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1993 Pace Enclosed Trailer... recent aquisition


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I bought a well used Pace enclosed trailer from a friend who was getting out of re-encting...  I paid 600$.  It has about a 10 foot long box, but not real wide.  The fender width is barely wider than the truck...  maybe an inch on each side.  A single side swing door on the rear.   

 
During my adventures last summer, I had to tie tarps over my electric mobility scooter when traveling because I had only open trailers except for the huge toy hauler/camper... I know the scooter electronics are not waterproof. So I'm thinking an enclosed trailer is a step forward. Yes, this trailer turned out to be more of a fixer-upper than I expected... Surprise!  Seems that way with everything I buy.

I've been working with a heat gun to soften & remove the logos & decals from the previous owner's re-enacting group.  A small area at a time, I was able to get an edge with a plastic putty knife (WM) & peel.  Repeat as necessary.  Then wash an area with actone.  The sides appear to be factory painted aluminum...  the paint is chalky...  I think too much acetone would strip it bare.

 

It needed tires too. The (probably original) Goodyear Marathon ST205/75R15 tires that were on it had tread like new but the sidewalls had serious "dry rot" cracking...  Since I was burning fuel in the truck (to go to the front end shop 2 towns away) I took the trailer too.  The old tires made it home from Hartford, CT an hour away... after I noticed  how bad the dry rot was (I hadn't seen the off side well when I picked it up)  I was not going to push my luck.  I didn't specify a tire & the shop selected Commodore Trailer tires in the same size.  He did balance them (at a reduced rate $5) says it makes sure the tires & wheels are straight & round.  He says he's had good luck with these tires, even selling them to commercial customers who use their trailers hard.   They cost 75.50 ea + $1 for each stem + $2 ea disposal + $5 to balance...  So the total was $177 after tax (not counting the big bucks for the Cooper AT3s that went on the truck).  With a bill over a grand, he does treat me right.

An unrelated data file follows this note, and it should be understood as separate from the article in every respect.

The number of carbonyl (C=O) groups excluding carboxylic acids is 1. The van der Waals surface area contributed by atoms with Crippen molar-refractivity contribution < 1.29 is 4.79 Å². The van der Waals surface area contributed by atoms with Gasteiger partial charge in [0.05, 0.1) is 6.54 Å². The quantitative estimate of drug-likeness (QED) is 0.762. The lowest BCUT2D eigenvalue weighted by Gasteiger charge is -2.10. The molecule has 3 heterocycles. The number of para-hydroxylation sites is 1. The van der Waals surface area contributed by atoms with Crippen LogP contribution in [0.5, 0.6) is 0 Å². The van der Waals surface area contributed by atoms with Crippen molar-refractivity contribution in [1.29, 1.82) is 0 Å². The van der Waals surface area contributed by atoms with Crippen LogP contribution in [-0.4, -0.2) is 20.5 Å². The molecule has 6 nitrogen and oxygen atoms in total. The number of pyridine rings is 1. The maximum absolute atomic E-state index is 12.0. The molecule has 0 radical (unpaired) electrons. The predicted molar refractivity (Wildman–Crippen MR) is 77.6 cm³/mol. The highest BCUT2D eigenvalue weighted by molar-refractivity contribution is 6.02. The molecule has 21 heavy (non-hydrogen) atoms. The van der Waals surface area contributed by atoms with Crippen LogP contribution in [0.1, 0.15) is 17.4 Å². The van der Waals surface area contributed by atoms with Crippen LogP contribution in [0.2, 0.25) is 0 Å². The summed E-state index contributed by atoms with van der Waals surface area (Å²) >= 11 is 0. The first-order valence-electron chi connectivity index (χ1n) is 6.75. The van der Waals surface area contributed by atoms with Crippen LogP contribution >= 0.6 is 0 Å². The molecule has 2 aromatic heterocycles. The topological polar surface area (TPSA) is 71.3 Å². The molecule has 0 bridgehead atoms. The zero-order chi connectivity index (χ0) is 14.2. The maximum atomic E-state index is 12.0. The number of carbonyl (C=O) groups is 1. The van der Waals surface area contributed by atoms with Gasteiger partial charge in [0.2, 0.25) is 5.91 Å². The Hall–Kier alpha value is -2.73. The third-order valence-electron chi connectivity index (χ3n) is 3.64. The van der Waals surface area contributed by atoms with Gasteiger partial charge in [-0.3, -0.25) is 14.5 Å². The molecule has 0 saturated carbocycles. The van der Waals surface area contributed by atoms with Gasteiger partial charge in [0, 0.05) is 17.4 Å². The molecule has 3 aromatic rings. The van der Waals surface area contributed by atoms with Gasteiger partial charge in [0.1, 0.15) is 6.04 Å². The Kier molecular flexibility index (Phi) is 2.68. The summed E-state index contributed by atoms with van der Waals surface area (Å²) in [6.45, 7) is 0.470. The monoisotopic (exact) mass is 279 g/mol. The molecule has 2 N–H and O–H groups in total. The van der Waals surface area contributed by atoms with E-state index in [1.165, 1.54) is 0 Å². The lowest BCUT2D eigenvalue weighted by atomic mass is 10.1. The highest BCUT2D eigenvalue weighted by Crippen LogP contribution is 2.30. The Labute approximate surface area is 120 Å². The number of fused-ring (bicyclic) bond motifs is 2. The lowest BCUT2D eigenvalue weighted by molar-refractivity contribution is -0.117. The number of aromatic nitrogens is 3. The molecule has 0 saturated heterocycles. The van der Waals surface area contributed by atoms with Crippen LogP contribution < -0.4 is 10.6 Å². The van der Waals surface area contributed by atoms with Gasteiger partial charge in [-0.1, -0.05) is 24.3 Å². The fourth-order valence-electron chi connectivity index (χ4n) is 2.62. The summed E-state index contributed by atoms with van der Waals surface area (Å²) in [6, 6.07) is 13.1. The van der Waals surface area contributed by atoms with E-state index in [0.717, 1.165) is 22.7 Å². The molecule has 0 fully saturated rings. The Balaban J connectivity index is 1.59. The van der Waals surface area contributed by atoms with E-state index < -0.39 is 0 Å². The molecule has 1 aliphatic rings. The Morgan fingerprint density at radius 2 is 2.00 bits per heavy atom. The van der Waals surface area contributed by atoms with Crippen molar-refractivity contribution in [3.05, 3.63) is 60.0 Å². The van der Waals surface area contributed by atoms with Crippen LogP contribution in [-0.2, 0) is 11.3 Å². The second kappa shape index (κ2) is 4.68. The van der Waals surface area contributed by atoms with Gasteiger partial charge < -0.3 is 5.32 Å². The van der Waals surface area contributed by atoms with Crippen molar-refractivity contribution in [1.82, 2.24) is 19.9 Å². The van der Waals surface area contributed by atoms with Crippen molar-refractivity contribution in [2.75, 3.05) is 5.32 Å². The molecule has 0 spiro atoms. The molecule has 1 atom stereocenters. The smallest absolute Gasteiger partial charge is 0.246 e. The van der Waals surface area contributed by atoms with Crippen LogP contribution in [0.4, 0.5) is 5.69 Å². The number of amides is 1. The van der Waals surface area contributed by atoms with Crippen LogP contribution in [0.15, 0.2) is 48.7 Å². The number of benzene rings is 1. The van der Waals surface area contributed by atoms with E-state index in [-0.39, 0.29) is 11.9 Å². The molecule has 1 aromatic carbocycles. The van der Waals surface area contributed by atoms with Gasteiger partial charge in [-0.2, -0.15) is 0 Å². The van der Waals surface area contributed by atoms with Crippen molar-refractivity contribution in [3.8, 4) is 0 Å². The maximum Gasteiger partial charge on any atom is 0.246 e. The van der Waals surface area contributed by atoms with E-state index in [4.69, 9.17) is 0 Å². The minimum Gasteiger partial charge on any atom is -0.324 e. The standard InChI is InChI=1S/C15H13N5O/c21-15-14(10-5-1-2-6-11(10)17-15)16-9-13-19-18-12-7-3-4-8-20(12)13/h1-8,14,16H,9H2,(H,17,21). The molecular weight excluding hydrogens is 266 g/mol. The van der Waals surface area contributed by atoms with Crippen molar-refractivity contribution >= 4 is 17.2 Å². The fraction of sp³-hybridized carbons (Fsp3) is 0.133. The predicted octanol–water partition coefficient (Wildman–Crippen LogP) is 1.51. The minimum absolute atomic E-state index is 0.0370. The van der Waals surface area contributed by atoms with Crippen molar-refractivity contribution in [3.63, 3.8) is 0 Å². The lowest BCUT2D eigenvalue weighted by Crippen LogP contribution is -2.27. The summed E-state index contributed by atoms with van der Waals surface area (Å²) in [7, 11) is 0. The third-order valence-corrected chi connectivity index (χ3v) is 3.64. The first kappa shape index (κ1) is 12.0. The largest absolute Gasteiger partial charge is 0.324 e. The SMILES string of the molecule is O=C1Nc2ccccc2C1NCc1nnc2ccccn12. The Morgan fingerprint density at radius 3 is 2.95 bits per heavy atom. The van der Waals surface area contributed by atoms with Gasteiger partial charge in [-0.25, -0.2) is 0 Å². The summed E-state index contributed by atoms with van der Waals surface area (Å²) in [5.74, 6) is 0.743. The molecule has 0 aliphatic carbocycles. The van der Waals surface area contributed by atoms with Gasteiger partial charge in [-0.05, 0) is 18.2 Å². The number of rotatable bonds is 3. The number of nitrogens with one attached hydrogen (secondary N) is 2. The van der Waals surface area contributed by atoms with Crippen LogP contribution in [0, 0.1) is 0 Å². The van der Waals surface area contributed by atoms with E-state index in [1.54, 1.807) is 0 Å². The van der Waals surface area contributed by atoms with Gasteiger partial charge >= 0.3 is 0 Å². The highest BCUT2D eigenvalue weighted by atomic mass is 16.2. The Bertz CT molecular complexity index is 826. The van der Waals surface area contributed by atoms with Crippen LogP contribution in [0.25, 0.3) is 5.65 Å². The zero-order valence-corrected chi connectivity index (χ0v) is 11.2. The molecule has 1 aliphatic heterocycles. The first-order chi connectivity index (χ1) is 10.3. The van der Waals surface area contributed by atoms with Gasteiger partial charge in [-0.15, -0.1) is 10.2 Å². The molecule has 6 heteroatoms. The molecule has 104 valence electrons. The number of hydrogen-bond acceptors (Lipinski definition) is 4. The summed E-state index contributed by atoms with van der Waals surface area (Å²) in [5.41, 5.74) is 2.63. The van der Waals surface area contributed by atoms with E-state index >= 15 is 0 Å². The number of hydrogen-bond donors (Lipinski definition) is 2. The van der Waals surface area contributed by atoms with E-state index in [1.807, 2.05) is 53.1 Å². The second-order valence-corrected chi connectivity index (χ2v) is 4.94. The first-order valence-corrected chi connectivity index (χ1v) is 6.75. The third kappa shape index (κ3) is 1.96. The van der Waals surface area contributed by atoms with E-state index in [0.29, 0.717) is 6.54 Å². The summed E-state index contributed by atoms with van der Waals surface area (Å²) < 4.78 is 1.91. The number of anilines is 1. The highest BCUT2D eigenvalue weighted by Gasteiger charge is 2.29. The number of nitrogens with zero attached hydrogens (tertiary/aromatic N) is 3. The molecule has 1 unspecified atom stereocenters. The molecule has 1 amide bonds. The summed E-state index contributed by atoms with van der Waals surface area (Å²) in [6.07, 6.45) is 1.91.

I've been busty installing lots of new tie down eyes along the floor...  the trailer already has tie "downs" in the middle of the wall but not what I needed...  so I can secure my Pride Wrangler outdoor scooter. Still have to tie down in an enclosed trailer.

 

I discovered the roof needs repairing which my wife & I think we can do with marine grade caulk & new stainless steel bolts. I'll keep you posted how this goes. I'll try to get a picture or 2 when I get a chance.  

 

I'm going to replace the oval tail lights with LEDs & add side marker LEDs (trailer's so old, only has side reflectors).   Per my usual, I'm going to add DOT tape to the rear &  a partial piece on each side.